The Monkey House

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I'm going to break down these instructions into sections for each of the main pieces: a reversible corner piece (left- or right-handed corner), a straight wall section, and a stairway section that provides steps up to the height of the walkway atop the wall. I may later add other components such as towers.

Since these pieces are designed to connect to one another, it's very important that they be precisely made. Small imperfections can be sanded off, but alignment is very important. You'll need a square angle (I use a bunch of old Legos put together like this) and some attention to detail. It may also be useful to use very tacky glue for some of these joints. I recommend mixing your normal glue with a bit of plaster to create a glue that is thicker and will cure harder than straight glue.

Straight wall sections are the quickest and easiest sections to cast, build, and paint. You'll probably want a dozen of them or more to build any sort of nontrivial castle, fortress, or town wall. To build this piece, you will need:

First, assemble the walkway. Glue together 8 1" square floor tiles, and optionally add small additional pieces on the underside of each corner (picture). Sand flat the backs of both wall pieces. Next, glue the walkway between the two wall pieces, leaving 1" between the top of the walkway and the top of the walls. Glue the two 2" long support pieces at the bottom of the wall at the same time. Using your square, make sure the wall is true. The two sides should be parallel to each other and not offset, either up or sideways.

The walkway may stick out a small amount beyond the wall piece on one side or the other. Sand it flat so that wall sections will mate seamlessly. It's easier if you align the walkway such that it sticks out slightly past the edge of the wall pieces on the side with 4 prongs sticking out.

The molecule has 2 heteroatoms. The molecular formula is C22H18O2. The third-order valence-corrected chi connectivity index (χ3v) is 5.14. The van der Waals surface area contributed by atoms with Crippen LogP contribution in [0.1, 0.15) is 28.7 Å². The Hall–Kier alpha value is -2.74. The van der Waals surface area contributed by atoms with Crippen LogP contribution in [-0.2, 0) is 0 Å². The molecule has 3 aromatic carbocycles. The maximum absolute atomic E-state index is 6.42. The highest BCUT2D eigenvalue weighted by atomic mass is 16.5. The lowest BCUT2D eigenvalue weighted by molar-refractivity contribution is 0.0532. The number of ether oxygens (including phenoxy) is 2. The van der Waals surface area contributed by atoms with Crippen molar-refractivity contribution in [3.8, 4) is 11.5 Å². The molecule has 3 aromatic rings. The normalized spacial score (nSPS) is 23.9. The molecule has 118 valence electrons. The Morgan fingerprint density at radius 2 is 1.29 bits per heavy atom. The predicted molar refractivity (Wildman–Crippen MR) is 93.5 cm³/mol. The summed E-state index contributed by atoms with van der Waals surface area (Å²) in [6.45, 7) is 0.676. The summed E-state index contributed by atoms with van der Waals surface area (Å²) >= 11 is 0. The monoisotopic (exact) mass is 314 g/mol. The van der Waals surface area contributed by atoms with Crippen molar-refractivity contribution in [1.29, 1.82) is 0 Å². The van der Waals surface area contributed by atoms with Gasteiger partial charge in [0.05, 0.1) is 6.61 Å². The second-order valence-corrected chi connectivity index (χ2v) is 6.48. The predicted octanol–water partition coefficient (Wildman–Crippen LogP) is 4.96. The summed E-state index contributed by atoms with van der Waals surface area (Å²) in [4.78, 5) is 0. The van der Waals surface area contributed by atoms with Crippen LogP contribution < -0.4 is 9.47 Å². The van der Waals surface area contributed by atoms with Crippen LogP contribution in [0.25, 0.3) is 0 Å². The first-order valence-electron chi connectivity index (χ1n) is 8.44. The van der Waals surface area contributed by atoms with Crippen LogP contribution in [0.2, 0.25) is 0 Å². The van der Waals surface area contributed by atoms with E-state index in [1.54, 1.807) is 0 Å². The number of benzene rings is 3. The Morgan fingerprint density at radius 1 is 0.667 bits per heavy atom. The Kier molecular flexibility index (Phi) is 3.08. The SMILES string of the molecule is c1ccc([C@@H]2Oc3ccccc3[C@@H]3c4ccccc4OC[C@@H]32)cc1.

Let your piece dry overnight and then see Bruce's excellent painting tutorial for tips on how to proceed from here.

Corner pieces are more difficult to build than straight wall sections. It's particularly important to make sure that the inner and outer corners are both level and perpendicular to the table so the piece mates properly with other pieces and does not rock. These corner pieces can be turned upside down if you need the corner to turn in the other direction. You'll want to build at least 4 of these pieces so you can enclose a town or castle. To build this piece, you will need:

The above produces a nice walkway that's symmetric about the corner. However, it takes a whole lot of those small floor pieces. If you don't have a bunch lying around, you may replace the floor pieces with the following, which produces an easier but less pretty walkway:

First, assemble the larger corner piece. Glue ¼" x ½" bricks to the 4 prongs sticking out of one side of one of the wall pieces (picture). Then glue the last two to the outer 2 prongs on the 3-prong side of one of the other corner pieces. Glue the ½" x ½" piece to the middle prong of that same piece (picture). When those two pieces dry, glue them together into a corner (picture), using your square angle to make sure they're aligned properly.